Oklahoma cattlemen are constantly aware of the potential of external parasites to cause economic loss and transmit disease. External parasites of primary concern from an economic perspective are biting flies, grubs, lice and ticks. Nuisance flies such as house flies and face flies, can affect cattle to a lesser degree. Generally it takes a large population of external parasites to have an economic impact, but that economic threshold may vary greatly depending on the body condition of the cattle and other stresses they may be exposed to at a given time.
Producers must use sound management practices in regard to parasite control as there are fewer pesticide products available and resistance issues have compromised the effectiveness of certain classes of pesticides. Resistance to certain pesticides by insects that have multiple generations each year, such as horn flies, creates challenges in developing a control program. Resistance is more likely to build in a population if producers do not frequently rotate between the classes of available pesticides. The two common classes of pesticides for horn fly control on beef cattle are the pyrethroids and organophosphates. Rotation between these two classes of pesticides will slow the development of resistance in the fly population. A new class of insecticide, spinosyn, has become available for use as a spray or pour-on, and could be included in a rotation. It should be noted however, that “removal” of resistant genes in a population, once they are expressed, does not normally occur.
Horn files are the most abundant biting flies on beef cattle that are present during the spring and summer months. Both male and female flies take blood from the host and feed 20-30 times per day. They stay on the animal continually, only leaving to lay eggs. They are found most often on the back, side, belly and legs of cattle. Populations begin building in the spring (as early as April) and last until first frost.
As few as 14 days are required for a complete generation. The adult female fly must lay her eggs in fresh cow manure. The eggs hatch within 48 hours into first instar larvae which feed in the manure pat and progressively grow into second and third instar larvae. Horn fly larvae develop only in fresh cattle manure. Third instar larvae crawl from the manure to a drier area and pupate. The adult fly will emerge from the pupal case and seek a suitable host, typically cattle. During the mid-fall, the adults do not emerge from the pupal case and the horn fly spends the winter in the pupal stage.
Horn fly control is typically recommended to start on cattle when the number per animal is estimated to be two hundred. This population is generally reached in late spring, but will depend upon weather conditions. Some of the more popular control products include insecticide impregnated ear tags, and ready to use pour-on formulations. Other methods for applying pesticides would include sprays, backrubbers, dust bags and feed-through additives.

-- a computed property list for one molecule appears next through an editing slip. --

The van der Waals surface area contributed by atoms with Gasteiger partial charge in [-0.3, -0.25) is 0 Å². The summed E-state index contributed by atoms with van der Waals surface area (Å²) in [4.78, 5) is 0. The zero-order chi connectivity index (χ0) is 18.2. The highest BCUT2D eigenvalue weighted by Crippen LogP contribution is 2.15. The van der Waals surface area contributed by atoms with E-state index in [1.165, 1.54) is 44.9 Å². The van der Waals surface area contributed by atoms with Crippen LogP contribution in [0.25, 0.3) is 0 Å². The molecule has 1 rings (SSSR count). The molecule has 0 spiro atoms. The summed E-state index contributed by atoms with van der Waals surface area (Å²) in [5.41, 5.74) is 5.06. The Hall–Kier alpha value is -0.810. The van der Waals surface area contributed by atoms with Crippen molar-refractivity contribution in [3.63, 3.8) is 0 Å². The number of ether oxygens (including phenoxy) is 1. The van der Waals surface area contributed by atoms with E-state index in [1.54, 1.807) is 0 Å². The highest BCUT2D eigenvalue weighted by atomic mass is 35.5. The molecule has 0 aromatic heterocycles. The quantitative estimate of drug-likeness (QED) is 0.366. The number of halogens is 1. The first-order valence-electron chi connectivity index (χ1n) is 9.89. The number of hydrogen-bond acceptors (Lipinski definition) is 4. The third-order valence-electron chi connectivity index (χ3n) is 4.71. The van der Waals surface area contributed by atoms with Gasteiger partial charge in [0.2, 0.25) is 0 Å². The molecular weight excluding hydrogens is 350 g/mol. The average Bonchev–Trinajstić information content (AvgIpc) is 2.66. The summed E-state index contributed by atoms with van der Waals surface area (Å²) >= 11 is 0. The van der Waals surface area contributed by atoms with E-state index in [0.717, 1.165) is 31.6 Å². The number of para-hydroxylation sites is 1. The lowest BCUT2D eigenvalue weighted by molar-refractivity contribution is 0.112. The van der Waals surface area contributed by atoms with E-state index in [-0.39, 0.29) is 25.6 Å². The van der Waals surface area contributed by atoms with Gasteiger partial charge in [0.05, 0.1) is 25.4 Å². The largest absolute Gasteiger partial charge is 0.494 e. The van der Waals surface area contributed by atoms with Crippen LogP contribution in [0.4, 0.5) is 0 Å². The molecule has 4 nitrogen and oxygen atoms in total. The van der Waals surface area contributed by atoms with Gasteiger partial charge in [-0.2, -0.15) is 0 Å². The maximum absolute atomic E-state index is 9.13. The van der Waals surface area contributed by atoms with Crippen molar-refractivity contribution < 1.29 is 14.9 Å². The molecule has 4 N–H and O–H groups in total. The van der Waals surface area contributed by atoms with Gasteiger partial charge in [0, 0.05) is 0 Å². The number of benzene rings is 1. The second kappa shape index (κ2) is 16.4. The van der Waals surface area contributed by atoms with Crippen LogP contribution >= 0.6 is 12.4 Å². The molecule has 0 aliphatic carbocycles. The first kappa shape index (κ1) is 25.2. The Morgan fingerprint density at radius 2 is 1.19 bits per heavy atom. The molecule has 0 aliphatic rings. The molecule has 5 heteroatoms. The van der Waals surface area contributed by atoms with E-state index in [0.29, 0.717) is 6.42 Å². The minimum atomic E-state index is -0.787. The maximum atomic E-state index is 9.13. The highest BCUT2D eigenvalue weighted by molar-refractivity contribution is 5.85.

Some application methods are obviously more labor intensive than others. For instance pesticide sprays must be applied thoroughly and cattle must be gathered to expect good coverage. Pesticide sprays generally provide only about three weeks of control Materials applied by backrubbers and dust bags give good control as long at the devices are properly maintained. Cattle must use them frequently to be effective. Regardless of the method of application, rotation between insecticidal classes is important to manage the buildup of resistance in horn fly populations.
Endectocides which have become popular for use in controlling internal parasites will provide four to five weeks of horn fly control, but would be fairly expensive as the primary means of horn fly control. Often mineral or other such products contain a feed through product which is an insect growth regulator (IGR). These can be effective for horn fly control by interrupting the fly life cycle in the manure pat. Larvae are not able to complete their development to the pupal stage. Feed through additives are effective only when cattle are consuming the required amount of the product. They work best when non-treated cattle are not nearby. If untreated cattle are close, the fly population will exchange from one herd to another.
Other biting flies that can become problems on cattle are Stable flies, Horse and Deer flies. Stable flies are generally more of an issue in feedlots or other confined areas, but can sometimes become problems in pastured cattle in May and June. There are several species of horse flies in Oklahoma. The females are vicious biters and populations usually peak from midsummer through September. Since they do not remain on the cattle for any length of time, it is very difficult to get enough pesticide on them to be very effective in controlling the population.
Source: Bob LeValley